Notwithstanding Bodley's hyperbolic bent--her frequent volleying of such words as "seminal" and "buoyed" (or variants thereof) in her acknowledgements and introduction makes for a kind of reading sea-sickness--a great deal of her contextual footing is illuminating and thought-provoking, even if it runs the risk of replacing passe heterodoxy with newly minted hagiography. Few will miss that Bodley is touchy about the "pervasive image of Goethe as a musically conservative poet" (p. 3). Yet her proposed corrective not only is reductive but also conflicted. A few lines later, she writes about "the new perceptions of historical processes which emphasized modernity"--presumably those at work during the early nineteenth century and not nowadays--and "an increasingly teleological perspective on music history" that found in "Schubertian song" an "evolutionary development, an improvement on Goethe's aesthetic theories of song." Leaving the particulars of that aesthetic hanging, she at length returns to the topic, assuring the reader (p. 15) that "nowhere in these letters can you hear the drumbeats of obsession associated with Goethe's celebration of strophic song." This last statement is misleading, for no one at the time--Schubert included--would have thought of strophic song as antithetical to "modernity," much less an "obsession" in need of being vanquished by the Darwinian march of progress. Strophic design was the norm, for Schubert as it was for Zelter and the hundreds of other lied composers of their day. What emerges as the exception is the lyric compression of a work such as Schubert's Gretchen am Spinnrade and which, one could argue, packs the punch it does for the very reason it both relates to and denies strophic form. Calling attention to the fact that Goethe and Zelter do not beat the form's drums is not only to tilt at windmills but also to promote an either/or approach to history.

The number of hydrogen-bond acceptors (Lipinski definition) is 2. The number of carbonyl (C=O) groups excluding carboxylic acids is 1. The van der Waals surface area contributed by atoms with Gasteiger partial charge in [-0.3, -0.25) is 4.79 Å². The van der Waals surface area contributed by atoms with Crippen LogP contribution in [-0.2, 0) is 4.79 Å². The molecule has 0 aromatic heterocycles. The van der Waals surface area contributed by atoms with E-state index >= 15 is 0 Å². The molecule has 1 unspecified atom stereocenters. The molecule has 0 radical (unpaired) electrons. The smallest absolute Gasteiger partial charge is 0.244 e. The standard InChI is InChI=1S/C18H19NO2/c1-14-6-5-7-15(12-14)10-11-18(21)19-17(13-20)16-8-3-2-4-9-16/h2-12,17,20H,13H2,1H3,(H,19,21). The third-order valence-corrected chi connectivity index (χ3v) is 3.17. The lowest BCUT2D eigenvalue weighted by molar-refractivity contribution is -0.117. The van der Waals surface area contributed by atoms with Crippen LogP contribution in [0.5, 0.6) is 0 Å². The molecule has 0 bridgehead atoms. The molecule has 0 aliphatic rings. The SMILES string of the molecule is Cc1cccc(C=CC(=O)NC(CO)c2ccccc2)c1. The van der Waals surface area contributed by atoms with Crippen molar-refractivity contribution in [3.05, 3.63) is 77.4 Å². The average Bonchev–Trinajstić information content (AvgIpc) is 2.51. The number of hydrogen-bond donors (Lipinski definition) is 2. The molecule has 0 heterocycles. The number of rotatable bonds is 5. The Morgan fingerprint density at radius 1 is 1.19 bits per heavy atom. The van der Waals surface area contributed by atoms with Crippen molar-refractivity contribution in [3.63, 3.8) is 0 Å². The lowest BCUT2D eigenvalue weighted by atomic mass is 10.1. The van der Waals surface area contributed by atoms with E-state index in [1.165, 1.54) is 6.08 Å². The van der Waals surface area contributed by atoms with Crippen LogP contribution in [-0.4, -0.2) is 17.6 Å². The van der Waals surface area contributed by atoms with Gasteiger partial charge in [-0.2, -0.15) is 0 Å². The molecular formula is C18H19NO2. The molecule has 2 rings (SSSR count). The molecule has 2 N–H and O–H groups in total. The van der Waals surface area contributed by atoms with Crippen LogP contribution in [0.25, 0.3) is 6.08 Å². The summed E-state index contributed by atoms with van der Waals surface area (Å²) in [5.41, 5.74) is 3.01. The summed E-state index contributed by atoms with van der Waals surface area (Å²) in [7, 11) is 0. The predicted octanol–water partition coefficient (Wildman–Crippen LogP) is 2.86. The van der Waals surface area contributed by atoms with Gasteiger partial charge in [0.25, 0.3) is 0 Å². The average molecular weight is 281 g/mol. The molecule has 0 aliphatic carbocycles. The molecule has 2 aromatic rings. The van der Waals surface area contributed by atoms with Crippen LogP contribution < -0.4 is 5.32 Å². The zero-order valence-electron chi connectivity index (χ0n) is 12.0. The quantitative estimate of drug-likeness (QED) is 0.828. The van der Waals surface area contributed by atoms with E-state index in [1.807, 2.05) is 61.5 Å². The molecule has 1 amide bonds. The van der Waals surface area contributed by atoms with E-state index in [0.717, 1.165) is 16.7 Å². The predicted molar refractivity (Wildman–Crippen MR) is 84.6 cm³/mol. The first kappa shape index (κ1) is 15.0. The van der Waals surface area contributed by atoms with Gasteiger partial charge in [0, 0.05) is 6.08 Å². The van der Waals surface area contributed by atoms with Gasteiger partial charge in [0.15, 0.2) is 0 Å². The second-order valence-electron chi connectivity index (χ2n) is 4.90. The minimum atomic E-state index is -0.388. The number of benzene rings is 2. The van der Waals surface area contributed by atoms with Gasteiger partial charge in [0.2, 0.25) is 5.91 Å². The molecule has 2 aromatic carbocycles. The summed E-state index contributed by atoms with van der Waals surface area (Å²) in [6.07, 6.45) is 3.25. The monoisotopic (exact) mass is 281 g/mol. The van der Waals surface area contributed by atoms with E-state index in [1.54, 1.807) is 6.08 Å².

Focusing on what the two did touch on is more rewarding and, as Bettina Hey'l engagingly argues in her Der Briefwechsel zwischen Goethe und Zelter: Lebenskunst und liter-arisches Projekt (Tubingen: Max Niemeyer, 1996), leads one to suspect that the correspondence, at least in part, provided the sage of Weimar with the means to shape his own autobiographical image. This is not to accuse Goethe of opportunism but merely to suggest that turning culture's leading figures into superheroes hasn't gotten us very far. Indeed, what I find most striking in these letters is the touching rapport the two men enjoyed and which, reading them chronologically, unfolds before one's eyes. Along the way, and the reason historians of all kinds ought to consult this exchange, is the scope of their shared interests. There is Zelter's 1803 report about the first run of Berlin performances of Schiller's Die Braut von Messina (The Bride of Messina), a play that, atypically for its time, resuscitates an element of ancient Greek theater, namely the striking use of chorus, and which occasions a lively discussion between the two. One cannot blame them, or Bodley, for not piecing together why, after having called his 1785 "An die Freude" a "bad poem" in 1800, Schiller included it in the edition of his poems he oversaw in 1803, the very year of Die Braut von Messina. Is it a coincidence that one of the most noteworthy aspects of Schiller's poem is the inclusion of a four-line antistrophe, specifically labeled "chorus," following each eight-line strophe? What no one could have foreseen in 1803 is how Schiller's idiosyncratic use of the chorus in his poem, the continued circulation of which meaningfully relates to his 1803 drama, would play itself out in Beethoven's 1824 Ninth Symphony, the so-called "Choral" Symphony, in which the composer realized his long-cherished notion to set Schiller's "An die Freude" to music. As the years move on the array of characters that crop up is nothing less than astonishing. Goethe, informing Zelter that he had met Beethoven on 2 September 1812, prompts from Zelter later the same month (on 14 September) a remarkable pronouncement. "What you say of Beethoven is quite natural," he writes, and "I too admire him with awe. His own works seem to cause him a secret shudder--a feeling which, in the new culture, is set aside much too lightly. His works seem to me like children, whose father might be a woman, or whose mother, a man." Perhaps someone soon will tell us what this last sentence means.